the starboard side of each platform secure each rod horizontally when not fishing. Rods readied on the beach are placed in the horizontal brackets. At a fishing spot the rod is raised and placed in the rod holder, the hook of the lure is unclipped from a hook keeper on the rod and line is paid out. A couple of paddle strokes gets the kayak moving again. Then a weight is removed from the bracket just below the rod holder and clipped onto a three-way swivel. Typically fifteen pulls of line are paid out, then a couple more paddle strokes, fifteen more pulls and then continuous paddling. Three or four different lures and a couple of sizes of spare weights on the bracket enable quick changes for fishing depth or targeting different species. Bronwen’s platform supports a waterproof box for her cameras and binoculars. Her compass is set on a hollow block of wood just at the back of the box, while her chart bag is on top of the lid. She keeps her box of spare lures and weights in her cockpit under her seat. I have a stuff box that contains a SUMMER 2012

plastic sandwich box that holds spare fishing lures and leaders. A second box has granola bars for snacks, while a waterproof box contains my small camera. Old paddling gloves for fishing, a rag to dry hands and a tow line with large clips for towing a fish are securely stowed around the waterproof box. A pair of pliers with a keeper line – as pliers do sink – are useful for removing hooks. My chart bag is on top of my stuff box and the chart is marked with no-fishing areas and spots that should be good for various species, such as rocky drop-offs for chinook or gravel-topped mounds for halibut. A hole in my platform allows me to see my deck-mounted compass. There are many ways to make a rod holder without drilling into your boat. Ours are rectangular platforms. One could make a very small and lightweight triangular unit that supports only a rod holder and chart bag. A friend constructed a simple tubular frame out of PVC pipe and incorporated a couple of screw joints so that the frame comes apart for transportation on his stern deck.

by Peter Marshall However you make a rod holder, think about what to do with your paddle. One time while fishing at the mouth of San Juan Harbour outside of Port Renfrew, I plopped my paddle onto my spray skirt so that I could make a quick adjustment to my fishing gear. While focused on the gear, I failed to notice a larger wave until it hit the almost-horizontal paddle blade and just about sent me for a swim in the cold Pacific. Both of our units have integral paddle holders so that the paddle is well above the water and does not flop around. I feel that this is probably the most important safety consideration when fishing from a low freeboard ocean kayak with a relatively narrow beam. Usually my landing net is stowed on the port side ahead of me with the handle accessible when needed. If I am not fishing on a given day, then I put it out of the way aft of the cockpit, but with the handle in reach – just in case I change my mind when passing a fishy looking spot. I use the net to contain fish so that I can remove the barbless hook with pliers and attach a large stainless wire clip so that I can tow the fish to a beach, which may be several miles away. It is possible to tow a fish in the net, though the extra drag reduces paddling speed. Since we often camp in bear country, we try to avoid having any fish smells on our kayaks. At a different beach from our campsite I’ll clean a fish, Bronwen will package the pieces, then I’ll scrub my hands, knife, tow clip and net with a nailbrush and soap. All of the equipment needed on a beach is kept in a small drybag behind my seat. We cook the fish for the next meal. Fish already cooked for lunch is transported in a plastic box with a tight-fitting lid, while other pieces are wrapped in foil and then in plastic bags. At night all of our food is hung in trees away from camp. For day trips, the bags with fish serve as ballast so that the cool water keeps the fish chilled. Because of the possibility of bears or raccoons smelling fish and ripping our kayaks apart at night, we avoid using bait. Spoons or Apex lures require less effort to pull than plugs or flashers. Also, a dozen spoons plus a spare weight fit into one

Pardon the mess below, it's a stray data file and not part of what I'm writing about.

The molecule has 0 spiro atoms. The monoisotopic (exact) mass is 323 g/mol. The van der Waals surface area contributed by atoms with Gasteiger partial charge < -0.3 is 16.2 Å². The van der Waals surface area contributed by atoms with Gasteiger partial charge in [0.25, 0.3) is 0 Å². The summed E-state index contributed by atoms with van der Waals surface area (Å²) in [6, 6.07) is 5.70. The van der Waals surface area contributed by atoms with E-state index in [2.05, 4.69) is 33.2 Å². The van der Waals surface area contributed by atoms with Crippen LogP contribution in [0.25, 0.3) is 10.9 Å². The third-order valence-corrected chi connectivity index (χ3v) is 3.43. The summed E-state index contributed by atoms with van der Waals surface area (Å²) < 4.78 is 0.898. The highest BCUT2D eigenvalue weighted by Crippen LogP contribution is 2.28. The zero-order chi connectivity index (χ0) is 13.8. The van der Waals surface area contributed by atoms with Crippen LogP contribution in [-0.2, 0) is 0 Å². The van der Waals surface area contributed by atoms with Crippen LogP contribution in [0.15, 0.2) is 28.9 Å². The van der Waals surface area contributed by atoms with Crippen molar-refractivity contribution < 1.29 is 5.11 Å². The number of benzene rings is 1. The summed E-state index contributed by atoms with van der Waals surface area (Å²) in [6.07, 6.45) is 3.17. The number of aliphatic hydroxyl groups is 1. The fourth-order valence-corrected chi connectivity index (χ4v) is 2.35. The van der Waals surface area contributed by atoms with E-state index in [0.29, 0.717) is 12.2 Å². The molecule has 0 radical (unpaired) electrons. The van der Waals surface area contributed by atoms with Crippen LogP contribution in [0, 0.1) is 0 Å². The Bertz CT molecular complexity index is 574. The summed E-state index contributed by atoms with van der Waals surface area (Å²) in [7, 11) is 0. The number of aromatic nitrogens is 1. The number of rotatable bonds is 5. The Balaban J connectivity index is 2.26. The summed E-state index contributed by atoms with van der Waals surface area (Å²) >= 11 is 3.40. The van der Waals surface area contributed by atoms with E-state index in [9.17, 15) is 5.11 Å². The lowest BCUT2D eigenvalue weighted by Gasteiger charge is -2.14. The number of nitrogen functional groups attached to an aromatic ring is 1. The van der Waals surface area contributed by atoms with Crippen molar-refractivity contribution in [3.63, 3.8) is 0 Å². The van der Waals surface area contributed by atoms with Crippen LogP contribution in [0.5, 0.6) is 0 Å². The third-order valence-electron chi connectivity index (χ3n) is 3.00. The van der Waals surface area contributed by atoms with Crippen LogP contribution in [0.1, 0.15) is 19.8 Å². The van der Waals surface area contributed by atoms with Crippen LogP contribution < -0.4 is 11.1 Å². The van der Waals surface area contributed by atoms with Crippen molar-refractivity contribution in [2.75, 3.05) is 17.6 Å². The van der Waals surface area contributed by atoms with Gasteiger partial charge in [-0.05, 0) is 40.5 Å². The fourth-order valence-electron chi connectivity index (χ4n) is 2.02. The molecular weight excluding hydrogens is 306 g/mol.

Fishing lures and weights are ready to use on a stainless steel horizontal wire loop. The net handle is equipped with tow rope, with all elements designed to be stowed or equipped quickly and easily.

small sandwich box, so the volume is small and the weight is minimal. The box also safely contains the sharp hooks. Fresh fish when out on a kayak trip is delectable. A simple hand line or light spinning rod may be sufficient. However, a bit of imagination together with a few hours of work with basic hand tools will provide a rod holder without any holes in the boat. Once you have a rod holder, you can adapt a wide range of off-the-shelf